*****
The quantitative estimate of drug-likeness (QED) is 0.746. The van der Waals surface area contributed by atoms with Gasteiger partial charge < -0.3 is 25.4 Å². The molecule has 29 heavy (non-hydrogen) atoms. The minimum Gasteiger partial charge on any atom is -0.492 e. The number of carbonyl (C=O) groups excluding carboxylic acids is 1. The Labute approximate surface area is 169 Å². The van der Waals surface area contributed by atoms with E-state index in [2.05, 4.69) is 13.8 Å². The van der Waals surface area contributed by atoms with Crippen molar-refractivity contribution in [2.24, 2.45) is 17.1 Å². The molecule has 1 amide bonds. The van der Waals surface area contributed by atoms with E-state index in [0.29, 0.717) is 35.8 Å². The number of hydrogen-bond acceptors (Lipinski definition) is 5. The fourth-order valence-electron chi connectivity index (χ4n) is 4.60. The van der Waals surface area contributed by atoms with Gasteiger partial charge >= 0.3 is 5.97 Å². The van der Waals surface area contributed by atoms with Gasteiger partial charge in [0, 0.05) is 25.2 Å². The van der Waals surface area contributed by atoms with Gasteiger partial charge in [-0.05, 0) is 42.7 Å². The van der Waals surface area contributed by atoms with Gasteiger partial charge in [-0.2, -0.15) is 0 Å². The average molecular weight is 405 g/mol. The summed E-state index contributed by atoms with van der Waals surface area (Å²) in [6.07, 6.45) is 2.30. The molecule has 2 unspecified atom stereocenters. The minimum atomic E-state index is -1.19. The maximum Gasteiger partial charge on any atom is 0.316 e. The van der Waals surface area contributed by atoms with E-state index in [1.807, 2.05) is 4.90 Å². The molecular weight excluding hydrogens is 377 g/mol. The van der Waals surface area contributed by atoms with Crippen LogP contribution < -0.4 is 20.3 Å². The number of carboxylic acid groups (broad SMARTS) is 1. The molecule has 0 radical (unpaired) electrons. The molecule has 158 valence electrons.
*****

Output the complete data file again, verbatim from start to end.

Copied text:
The quantitative estimate of drug-likeness (QED) is 0.746. The van der Waals surface area contributed by atoms with Gasteiger partial charge < -0.3 is 25.4 Å². The molecule has 29 heavy (non-hydrogen) atoms. The minimum Gasteiger partial charge on any atom is -0.492 e. The number of carbonyl (C=O) groups excluding carboxylic acids is 1. The Labute approximate surface area is 169 Å². The van der Waals surface area contributed by atoms with E-state index in [2.05, 4.69) is 13.8 Å². The van der Waals surface area contributed by atoms with Crippen molar-refractivity contribution in [2.24, 2.45) is 17.1 Å². The molecule has 1 amide bonds. The van der Waals surface area contributed by atoms with E-state index in [0.29, 0.717) is 35.8 Å². The number of hydrogen-bond acceptors (Lipinski definition) is 5. The fourth-order valence-electron chi connectivity index (χ4n) is 4.60. The van der Waals surface area contributed by atoms with Gasteiger partial charge >= 0.3 is 5.97 Å². The van der Waals surface area contributed by atoms with Gasteiger partial charge in [0, 0.05) is 25.2 Å². The van der Waals surface area contributed by atoms with Gasteiger partial charge in [-0.05, 0) is 42.7 Å². The van der Waals surface area contributed by atoms with Gasteiger partial charge in [-0.2, -0.15) is 0 Å². The average molecular weight is 405 g/mol. The summed E-state index contributed by atoms with van der Waals surface area (Å²) in [6.07, 6.45) is 2.30. The molecule has 2 unspecified atom stereocenters. The minimum atomic E-state index is -1.19. The maximum Gasteiger partial charge on any atom is 0.316 e. The van der Waals surface area contributed by atoms with E-state index in [1.807, 2.05) is 4.90 Å². The molecular weight excluding hydrogens is 377 g/mol. The van der Waals surface area contributed by atoms with Crippen LogP contribution < -0.4 is 20.3 Å². The number of carboxylic acid groups (broad SMARTS) is 1. The molecule has 0 radical (unpaired) electrons. The molecule has 158 valence electrons.